The Concept of Tahrif and Its Types

  • Facebook
  • Twitter
  • LinkedIn
  • Pinterest


Taḥrīf, which appears in lexicon to mean to floss out, distort and change a word or speech from its original condition, shape or state,[1] is a deliberate and volitional activity done by the proponents of falsehood against those of the truth. It is done in two ways, viz. taḥrīf in the structure of speech (verbal taḥrīf) and taḥrīf in the content of speech (substantial taḥrīf).

  1. Taḥrīf in the Structure of Speech or Verbal Taḥrīf. This has three forms, viz. distortion in the form of shortcoming or deficiency, distortion in the form of exaggeration, and distortion of the structure of words.

a. Distortion in the form of shortcoming or deficiency in the sense that some words to which the desired meaning of the Speaker depend are omitted. The omission of the glad tidings of the previous prophets in relation to the coming of the Holy Prophet ()[2] done with the Torah and the Evangel is of this sort.

b. Distortion in the form of exaggeration in the sense that a word or a group of words is added to a speech such that the speech has lost its original meaning. The claim of addition of some undue subjects including the attribution of major sins to the prophets in the Old and New Testaments are amongst the examples of this kind of distortion.

c. Distortion of the structure of words such that a word would give a meaning other than that which is originally intended by the speaker. The changing of the word peraclotus into peracletus[3] is an example of this kind of distortion.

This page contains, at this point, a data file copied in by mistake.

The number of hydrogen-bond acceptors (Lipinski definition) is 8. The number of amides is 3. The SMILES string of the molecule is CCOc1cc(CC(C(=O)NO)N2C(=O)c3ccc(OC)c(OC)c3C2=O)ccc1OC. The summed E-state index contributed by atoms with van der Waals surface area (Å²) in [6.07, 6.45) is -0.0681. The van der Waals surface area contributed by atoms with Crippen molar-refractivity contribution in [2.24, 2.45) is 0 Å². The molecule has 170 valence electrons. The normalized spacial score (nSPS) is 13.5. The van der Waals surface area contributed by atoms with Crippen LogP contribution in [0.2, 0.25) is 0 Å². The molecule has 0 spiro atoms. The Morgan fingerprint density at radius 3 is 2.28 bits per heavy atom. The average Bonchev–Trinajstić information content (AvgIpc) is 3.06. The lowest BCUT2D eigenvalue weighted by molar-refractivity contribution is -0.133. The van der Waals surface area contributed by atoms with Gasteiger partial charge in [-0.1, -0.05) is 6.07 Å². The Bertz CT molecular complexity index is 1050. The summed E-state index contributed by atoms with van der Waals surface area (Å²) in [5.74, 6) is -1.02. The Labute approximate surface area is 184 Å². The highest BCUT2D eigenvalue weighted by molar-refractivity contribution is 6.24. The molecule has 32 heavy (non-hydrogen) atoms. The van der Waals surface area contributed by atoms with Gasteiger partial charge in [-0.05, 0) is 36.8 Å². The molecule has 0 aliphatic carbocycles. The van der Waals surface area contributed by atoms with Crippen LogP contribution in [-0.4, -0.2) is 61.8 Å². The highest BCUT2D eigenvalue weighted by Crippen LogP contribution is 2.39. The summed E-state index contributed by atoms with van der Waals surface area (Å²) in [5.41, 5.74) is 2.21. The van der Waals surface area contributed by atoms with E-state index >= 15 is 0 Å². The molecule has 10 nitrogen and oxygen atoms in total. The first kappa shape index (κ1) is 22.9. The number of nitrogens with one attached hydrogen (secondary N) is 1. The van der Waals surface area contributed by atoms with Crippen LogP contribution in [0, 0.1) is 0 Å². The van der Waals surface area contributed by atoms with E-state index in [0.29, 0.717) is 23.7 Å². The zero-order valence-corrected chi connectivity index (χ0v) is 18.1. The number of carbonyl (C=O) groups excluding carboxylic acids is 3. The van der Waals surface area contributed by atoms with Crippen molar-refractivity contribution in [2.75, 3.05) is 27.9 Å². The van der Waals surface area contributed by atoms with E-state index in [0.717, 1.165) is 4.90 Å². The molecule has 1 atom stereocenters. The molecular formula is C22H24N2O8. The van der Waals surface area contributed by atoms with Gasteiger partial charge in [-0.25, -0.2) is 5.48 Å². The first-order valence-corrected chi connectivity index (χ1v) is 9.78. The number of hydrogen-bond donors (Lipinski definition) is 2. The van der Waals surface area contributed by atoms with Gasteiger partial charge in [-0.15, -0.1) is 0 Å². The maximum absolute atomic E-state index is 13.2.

2. Distortion in the content of the speech (conceptual distortion). This means that although the distortionist does not interfere into the structure of the speech, he inserts his own meaning which is far from the intended meaning of the speaker. Mu‘āwiyah’s distortion of the famous statement of the Holy Prophet () to ‘Ammār ibn Yāsir – “You shall be killed by a bunch of rebels (al-fi’at al-bāghiyah) – by referring it to the army of the Commander of the Faithful (Imām ‘Alī) (‘a)[4] is an example of conceptual distortion.

It is obvious that any concoction or coinage such as verbal distortion (taḥrif lafẓī) and conjectural interpretation (tafsīr bi ’-r-rayy) can be considered a type of conceptual distortion.

Taḥrīf, as defined above, is a conventional and known method constantly used by the party of falsehood against the party of truth, thus having a long precedence.

As can be inferred from verses of the Holy Qur’an, the Jews are the foremost community throughout their history in distorting the Word of God. The Jewish notoriety in distorting the Divine precepts and the Word of truth in opposing the Muslims has been shown in the Qur’an.


[1] Muḥammad Mu‘īn, Farhang-i Fārsī, vol. 1, p. 1037.

[2] The abbreviation, “”, stands for the Arabic invocative phrase, ṣallallāhu ‘alayhi wa ālihi wa sallam (may God’s blessings and peace be upon him and his progeny), which is mentioned after the name of the Holy Prophet Muḥammad (). [Trans.]

[3] Peraclotus means the ‘praised’ which is synonymous with the names Aḥmad and Muḥammad while peracletus means ‘comforter’. Since the former word in the original text of the Evangel gives glad tidings to the coming of the Holy Prophet (), Christian distortionists have changed it into the latter. For further explanation, see the chapter on the distortion to the Old and New Testaments in this book.

[4] The abbreviation, “‘a” stands for the Arabic invocative phrase, ‘alayhi’s-salām, ‘alayhim’us-salām, or ‘alayhā’s-salām (may peace be upon him/them/her), which is mentioned after the names of the prophets, angels, Imāms from the Prophet’s progeny, and saints (‘a). [Trans.]

Source: “The Qur’an and Immunity from Distortion, pp. 5-7,

Leave a Reply

Your email address will not be published. Required fields are marked *